Saturday, September 06, 2014

Going, going, gone

A couple of Saturdays ago a former workmate of R's house was auctioned in an outer eastern suburb.  She and her husband have lived in the house for thirty four years. It is a nice cream 1950s brick veneer and very well built. They had of course modernised it over the years, but the bones of the original are still there.

R's ex workmate is a delightful person. That he keeps in touch with her says something. They are going for lunch later this month. I very much like her too. She invited us to attend the auction.

Her conscience troubled her and she mentioned to the agent selling her house about the discrepancy between what it was be advertised for, the suggested price, and what they actually wanted for the house.

$600,000 to $660,000 was in the agent's advertising and mentioned at the auction. They wanted $720,000. No matter what laws are imposed, it seems impossible to stop real estate agents giving a falsely low price to buyers, and a falsely high price to sellers.

It was an odd auction. There were many distractions, including the 765 bus being unable to get up the street because of a car badly parked by an auction attendee.

The overseas Chinese born battled it out long and hard and R's friend later told us it was a long settlement period as they had to get their money out of China. We felt a bit sorry for the naive Aussie born potential buyers who dropped out early in the auction circus.

A couple of days after the auction, I was telling my Thai born workmate about it and he too attended an auction close to his home in East Malvern, formerly Chadstone. He said it went for well above the agent's suggested price and two Chinese couples and an Indian couple battled it out. The Indian couple won and set a record for the location.

There is enacted legislation to deal with under quoting by real estate agents, but I know of only one prosecution. It is rife.

So how much did R's ex workmate get for house with a value suggested by the real estate agent of $600,000 to $660,000? Remember they wanted $720,000. It sold for $825,000. They have down sized and bought a smaller and cheaper place, so the difference is cash in their hand. They are over the moon.

In the not too distant future, our Brother Friends will auction their house in Box Hill South before they move to Thailand. It will be interesting to see the result.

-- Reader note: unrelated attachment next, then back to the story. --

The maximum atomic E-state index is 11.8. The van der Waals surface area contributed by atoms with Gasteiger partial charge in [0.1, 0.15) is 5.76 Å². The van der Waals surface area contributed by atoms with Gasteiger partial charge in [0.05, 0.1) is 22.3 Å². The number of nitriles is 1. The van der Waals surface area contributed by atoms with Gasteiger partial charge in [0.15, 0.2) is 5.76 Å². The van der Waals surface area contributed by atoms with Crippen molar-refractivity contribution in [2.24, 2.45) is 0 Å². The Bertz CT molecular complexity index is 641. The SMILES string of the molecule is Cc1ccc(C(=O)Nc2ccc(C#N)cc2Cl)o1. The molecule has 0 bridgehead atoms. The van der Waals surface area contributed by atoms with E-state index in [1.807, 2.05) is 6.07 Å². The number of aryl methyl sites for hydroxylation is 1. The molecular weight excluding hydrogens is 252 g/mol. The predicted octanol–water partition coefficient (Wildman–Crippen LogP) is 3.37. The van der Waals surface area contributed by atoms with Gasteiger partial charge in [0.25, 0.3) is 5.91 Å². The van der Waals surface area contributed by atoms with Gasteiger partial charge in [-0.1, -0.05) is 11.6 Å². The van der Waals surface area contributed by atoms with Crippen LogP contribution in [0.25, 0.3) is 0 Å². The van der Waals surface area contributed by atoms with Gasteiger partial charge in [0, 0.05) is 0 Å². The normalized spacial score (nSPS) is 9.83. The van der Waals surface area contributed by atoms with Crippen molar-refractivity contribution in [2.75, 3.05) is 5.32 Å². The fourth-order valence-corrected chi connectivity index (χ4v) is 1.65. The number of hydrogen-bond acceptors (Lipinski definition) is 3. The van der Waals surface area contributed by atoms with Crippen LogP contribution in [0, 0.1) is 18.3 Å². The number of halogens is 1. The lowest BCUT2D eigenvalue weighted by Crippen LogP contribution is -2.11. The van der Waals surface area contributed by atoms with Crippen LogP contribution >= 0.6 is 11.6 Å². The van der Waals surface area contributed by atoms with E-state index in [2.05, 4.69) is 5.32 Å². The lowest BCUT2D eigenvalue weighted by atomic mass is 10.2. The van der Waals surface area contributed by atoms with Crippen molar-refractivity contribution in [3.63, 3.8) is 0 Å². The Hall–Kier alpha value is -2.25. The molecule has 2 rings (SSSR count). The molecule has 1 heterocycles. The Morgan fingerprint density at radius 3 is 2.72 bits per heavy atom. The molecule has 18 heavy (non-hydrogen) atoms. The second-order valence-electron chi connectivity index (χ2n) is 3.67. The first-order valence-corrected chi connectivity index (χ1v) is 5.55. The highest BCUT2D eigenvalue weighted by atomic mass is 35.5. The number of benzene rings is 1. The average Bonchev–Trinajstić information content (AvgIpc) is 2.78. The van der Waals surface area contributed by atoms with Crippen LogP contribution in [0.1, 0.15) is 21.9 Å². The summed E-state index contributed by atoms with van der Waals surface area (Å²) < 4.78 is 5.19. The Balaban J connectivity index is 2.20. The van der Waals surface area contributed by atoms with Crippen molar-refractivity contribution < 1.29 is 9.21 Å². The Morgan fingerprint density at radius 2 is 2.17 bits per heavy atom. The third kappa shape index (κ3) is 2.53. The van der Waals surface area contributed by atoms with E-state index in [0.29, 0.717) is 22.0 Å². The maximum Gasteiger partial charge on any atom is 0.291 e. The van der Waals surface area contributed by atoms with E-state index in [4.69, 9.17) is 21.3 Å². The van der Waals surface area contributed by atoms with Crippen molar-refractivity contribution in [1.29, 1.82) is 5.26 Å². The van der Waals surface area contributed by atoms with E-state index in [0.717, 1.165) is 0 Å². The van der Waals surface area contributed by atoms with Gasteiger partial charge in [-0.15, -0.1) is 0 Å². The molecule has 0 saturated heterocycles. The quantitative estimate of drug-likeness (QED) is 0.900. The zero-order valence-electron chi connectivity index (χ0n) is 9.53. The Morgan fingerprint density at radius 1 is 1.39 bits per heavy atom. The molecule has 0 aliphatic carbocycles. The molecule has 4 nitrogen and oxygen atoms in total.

Given the above, and our own house buying and selling experiences, I fell it is safe to say real estate agents are crooks.

Always better to add a photo to a post to make it more appealing. As an inducement to attend R's ex workmate's auction, he said, I'll buy you breakfast. And he did before the auction, here in the pleasant enough Brentwood Square shopping centre. The lady who served us who I think was the owner of the business was an older well dressed and made up European born. I said to R after we ordered and were seated at our outdoor table, I'll bet she calls us darlings. She brought our food out and I was tense with anticipation.

She said nothing as she presented our modest breakfast, but then as she left HOORAY. "Sank you darlinks. Do come again". I am used to that in inner Melbourne but not in the outer eastern 'burbs.

However, pilled track suit pants rather dominated in the generally older and not particularly poor Brentwood Square demographic.

  


Friday, September 05, 2014

Cry me a River

It would be very unusual for me to have seen an international performer and if I have then I've had to pay, I expect.

However at Melbourne's gay and lesbian Midsumma Carnival a few years ago, we stood quite close to the stage to watch Dulcie's Dog Show hosted by drag queen Dulcie de Jour with guest judge Dr Hugh Wirth from the Royal Society for the Protection of Cruelty to Animals and US comedian Joan Rivers.

She was terrifically entertaining. Her cutting and well targeted  wit was very appropriate and well tuned for her particular audience. She also knew some self deprecating humour would go down well, and it did.

I am sad to hear such a treasure has died. You could just tell that under her plastic face was a real plastic person. (she would have worked on that line until it was actually funny)

Here she is as we will remember her.


Although this is about 1968 I think and she looks older! I quite like this photo taken by Norman Shearer for Look  magazine.